Some creative writing teachers ban beginning fiction writers from killing off their characters. Death can be too easy a plot point for those just learning about creating conflict and resolution in stories. But as Edwidge Danticat reminds us in “The Art of Death,” “even when we are not writing about death, we are still writing about death. After all, death is always the eventual outcome, the final conclusion of every story.”
“The Art of Death” is the 14th entry in Graywolf Press’ beloved “The Art of” series, slim volumes each written by a different acclaimed writer that explore a single craft issue; previous books have focused on nuts-and-bolts elements like syntax or point-of-view, as well as on larger concerns like “intimacy” or “recklessness.” And while creative writers have made the series popular, “The Art of Death” could nudge it into the mainstream of general readership.
Danticat, the Haitian-American author of “Brother, I’m Dying,” weaves personal accounts with explorations of death’s treatment in literary works ranging from Toni Morrison’s novels to the poetry of Anne Sexton. The book is organized by chapters that correspond to different facets of death, from near-misses to collective death — here Danticat draws upon the loss of family in Haiti’s devastating 2010 earthquake — to a heart-wrenching chapter on suicide. In each, she emphasizes writerly techniques she admires in confronting death: Gabriel Garcia Marquez’s journalistic precision in “One Hundred Years of Solitude,” for example, or symbolism in Taiye Salasi’s “Ghana Must Go.”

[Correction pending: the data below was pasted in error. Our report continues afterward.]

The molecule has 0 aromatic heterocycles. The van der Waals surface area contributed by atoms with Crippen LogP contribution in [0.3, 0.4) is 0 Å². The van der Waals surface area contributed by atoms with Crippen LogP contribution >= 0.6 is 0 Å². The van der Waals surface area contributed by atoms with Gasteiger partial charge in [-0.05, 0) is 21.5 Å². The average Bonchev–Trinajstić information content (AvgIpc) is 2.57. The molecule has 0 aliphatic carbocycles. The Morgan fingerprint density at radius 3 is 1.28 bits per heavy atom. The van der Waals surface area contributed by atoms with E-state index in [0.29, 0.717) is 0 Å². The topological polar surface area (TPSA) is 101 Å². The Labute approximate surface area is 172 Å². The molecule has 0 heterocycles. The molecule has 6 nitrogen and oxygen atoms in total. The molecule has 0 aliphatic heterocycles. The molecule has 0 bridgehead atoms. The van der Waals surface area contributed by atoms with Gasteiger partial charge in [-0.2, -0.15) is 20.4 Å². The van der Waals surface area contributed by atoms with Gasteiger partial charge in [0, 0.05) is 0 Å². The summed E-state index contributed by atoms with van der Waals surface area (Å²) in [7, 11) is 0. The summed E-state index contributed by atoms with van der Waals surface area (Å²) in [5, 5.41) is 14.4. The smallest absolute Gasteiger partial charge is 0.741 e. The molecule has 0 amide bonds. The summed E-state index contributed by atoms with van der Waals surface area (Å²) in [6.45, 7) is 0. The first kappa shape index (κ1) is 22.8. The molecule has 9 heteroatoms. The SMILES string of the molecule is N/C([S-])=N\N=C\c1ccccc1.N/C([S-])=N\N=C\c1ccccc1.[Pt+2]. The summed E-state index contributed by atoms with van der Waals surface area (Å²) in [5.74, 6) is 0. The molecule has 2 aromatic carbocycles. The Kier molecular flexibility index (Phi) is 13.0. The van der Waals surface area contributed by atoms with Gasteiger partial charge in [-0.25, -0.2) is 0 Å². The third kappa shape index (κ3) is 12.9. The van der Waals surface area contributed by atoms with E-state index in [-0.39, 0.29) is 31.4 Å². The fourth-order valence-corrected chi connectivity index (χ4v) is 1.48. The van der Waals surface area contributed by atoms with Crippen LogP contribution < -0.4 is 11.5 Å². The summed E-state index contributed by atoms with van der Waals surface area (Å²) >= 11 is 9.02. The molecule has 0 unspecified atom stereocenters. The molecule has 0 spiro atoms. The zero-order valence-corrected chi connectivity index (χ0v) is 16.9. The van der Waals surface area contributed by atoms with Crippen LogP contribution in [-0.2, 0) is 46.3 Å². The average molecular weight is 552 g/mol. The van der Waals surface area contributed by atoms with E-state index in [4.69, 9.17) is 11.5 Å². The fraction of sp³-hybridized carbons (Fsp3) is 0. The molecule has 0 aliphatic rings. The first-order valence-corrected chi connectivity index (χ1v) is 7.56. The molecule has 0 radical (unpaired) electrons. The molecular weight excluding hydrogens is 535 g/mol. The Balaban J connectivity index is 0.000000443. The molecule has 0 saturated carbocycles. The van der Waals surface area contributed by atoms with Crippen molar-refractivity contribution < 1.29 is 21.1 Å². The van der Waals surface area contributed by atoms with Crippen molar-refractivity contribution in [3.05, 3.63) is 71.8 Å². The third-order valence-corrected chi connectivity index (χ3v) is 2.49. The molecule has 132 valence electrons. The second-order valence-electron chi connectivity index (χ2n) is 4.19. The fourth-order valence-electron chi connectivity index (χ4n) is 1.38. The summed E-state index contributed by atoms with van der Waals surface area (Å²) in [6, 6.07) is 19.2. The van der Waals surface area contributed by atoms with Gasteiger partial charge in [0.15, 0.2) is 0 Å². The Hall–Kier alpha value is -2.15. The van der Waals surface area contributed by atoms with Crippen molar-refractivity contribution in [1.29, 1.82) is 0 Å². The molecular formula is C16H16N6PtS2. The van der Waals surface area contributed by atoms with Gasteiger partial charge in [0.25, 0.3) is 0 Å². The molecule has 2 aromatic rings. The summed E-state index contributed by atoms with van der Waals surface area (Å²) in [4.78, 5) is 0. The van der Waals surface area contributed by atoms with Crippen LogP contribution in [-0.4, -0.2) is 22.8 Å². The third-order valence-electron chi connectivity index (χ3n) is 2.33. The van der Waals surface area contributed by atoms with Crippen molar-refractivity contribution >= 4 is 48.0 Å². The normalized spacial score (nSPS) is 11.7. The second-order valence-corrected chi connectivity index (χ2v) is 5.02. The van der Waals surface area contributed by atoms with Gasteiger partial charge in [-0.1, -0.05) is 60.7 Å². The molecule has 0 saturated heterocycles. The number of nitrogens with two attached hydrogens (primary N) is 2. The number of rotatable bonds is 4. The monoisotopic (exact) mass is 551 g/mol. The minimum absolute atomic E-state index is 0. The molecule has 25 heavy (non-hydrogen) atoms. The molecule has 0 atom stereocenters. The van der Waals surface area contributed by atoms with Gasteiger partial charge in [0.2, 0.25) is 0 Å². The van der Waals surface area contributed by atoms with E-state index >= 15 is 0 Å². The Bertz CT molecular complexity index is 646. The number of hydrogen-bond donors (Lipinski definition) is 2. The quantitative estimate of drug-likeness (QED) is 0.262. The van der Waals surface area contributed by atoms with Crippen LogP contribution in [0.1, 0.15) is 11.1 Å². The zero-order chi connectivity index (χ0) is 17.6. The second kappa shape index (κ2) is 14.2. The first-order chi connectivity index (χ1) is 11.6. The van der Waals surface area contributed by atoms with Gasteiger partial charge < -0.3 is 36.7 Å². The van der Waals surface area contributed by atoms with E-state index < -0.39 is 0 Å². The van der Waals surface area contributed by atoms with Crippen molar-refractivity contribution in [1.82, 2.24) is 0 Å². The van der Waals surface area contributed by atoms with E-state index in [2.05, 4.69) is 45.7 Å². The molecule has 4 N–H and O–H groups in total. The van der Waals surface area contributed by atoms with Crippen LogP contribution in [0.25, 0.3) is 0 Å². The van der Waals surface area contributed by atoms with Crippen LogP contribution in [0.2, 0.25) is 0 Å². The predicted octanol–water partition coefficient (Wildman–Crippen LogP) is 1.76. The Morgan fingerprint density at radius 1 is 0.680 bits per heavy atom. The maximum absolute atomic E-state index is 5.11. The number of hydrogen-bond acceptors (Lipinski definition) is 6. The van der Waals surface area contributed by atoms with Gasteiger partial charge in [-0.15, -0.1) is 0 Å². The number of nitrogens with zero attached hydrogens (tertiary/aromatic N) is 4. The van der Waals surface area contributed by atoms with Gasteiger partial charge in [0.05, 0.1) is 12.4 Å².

But with Danticat, this never feels like merely an academic exercise. Rather, turning to literature is one of the only ways we may have of coping with the unknown. Danticat writes, “I want to both better understand death and offload my fear of it, and I believe reading and writing can help … authors have provided me with hints, clues, maps that I hope might lead me to some still-undiscovered and undefined ‘other side.’ ” The central death that creates the narrative through line here is that of Danticat’s mother, Rose, who died six months after a diagnosis of ovarian cancer.
The book’s most poignant and life-affirming moments are those that show Danticat and her mother using literature and language to make their way through this singular experience. They read the Bible together. Rose makes a cassette for her children in the weeks before her death. And after Rose dies, Danticat writes a prayer in her voice, asking for comfort for her children, who must now recognize their mother as “their new sky.”
It’s unusual for a craft book to make such an emotional impact, but “The Art of Death” shows readers — through the words of others and through Danticat’s own — how it’s done.
Colleen Abel is the author of “Remake,” a collection of poetry. She is currently a 2017-2018 Tulsa Artist Fellow.
The Art of Death
By: Edwidge Danticat.
Publisher: Graywolf Press, 181 pages, $14.